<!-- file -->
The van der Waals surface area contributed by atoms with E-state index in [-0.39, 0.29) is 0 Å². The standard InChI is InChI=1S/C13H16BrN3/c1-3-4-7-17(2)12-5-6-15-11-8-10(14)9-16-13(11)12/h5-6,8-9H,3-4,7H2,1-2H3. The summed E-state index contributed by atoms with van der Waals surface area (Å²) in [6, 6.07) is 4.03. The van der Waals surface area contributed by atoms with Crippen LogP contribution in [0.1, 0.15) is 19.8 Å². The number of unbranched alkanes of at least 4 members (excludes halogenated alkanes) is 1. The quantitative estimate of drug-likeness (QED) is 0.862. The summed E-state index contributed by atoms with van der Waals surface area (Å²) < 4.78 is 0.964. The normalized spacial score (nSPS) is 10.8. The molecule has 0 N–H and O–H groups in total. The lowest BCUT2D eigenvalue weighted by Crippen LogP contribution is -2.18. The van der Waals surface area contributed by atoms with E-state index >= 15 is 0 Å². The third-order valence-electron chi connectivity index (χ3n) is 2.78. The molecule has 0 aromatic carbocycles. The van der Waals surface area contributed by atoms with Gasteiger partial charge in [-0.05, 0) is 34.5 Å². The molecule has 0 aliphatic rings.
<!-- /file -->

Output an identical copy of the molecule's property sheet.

The van der Waals surface area contributed by atoms with E-state index in [-0.39, 0.29) is 0 Å². The standard InChI is InChI=1S/C13H16BrN3/c1-3-4-7-17(2)12-5-6-15-11-8-10(14)9-16-13(11)12/h5-6,8-9H,3-4,7H2,1-2H3. The summed E-state index contributed by atoms with van der Waals surface area (Å²) in [6, 6.07) is 4.03. The van der Waals surface area contributed by atoms with Crippen LogP contribution in [0.1, 0.15) is 19.8 Å². The number of unbranched alkanes of at least 4 members (excludes halogenated alkanes) is 1. The quantitative estimate of drug-likeness (QED) is 0.862. The summed E-state index contributed by atoms with van der Waals surface area (Å²) < 4.78 is 0.964. The normalized spacial score (nSPS) is 10.8. The molecule has 0 N–H and O–H groups in total. The lowest BCUT2D eigenvalue weighted by Crippen LogP contribution is -2.18. The van der Waals surface area contributed by atoms with E-state index >= 15 is 0 Å². The third-order valence-electron chi connectivity index (χ3n) is 2.78. The molecule has 0 aromatic carbocycles. The van der Waals surface area contributed by atoms with Gasteiger partial charge in [-0.05, 0) is 34.5 Å². The molecule has 0 aliphatic rings.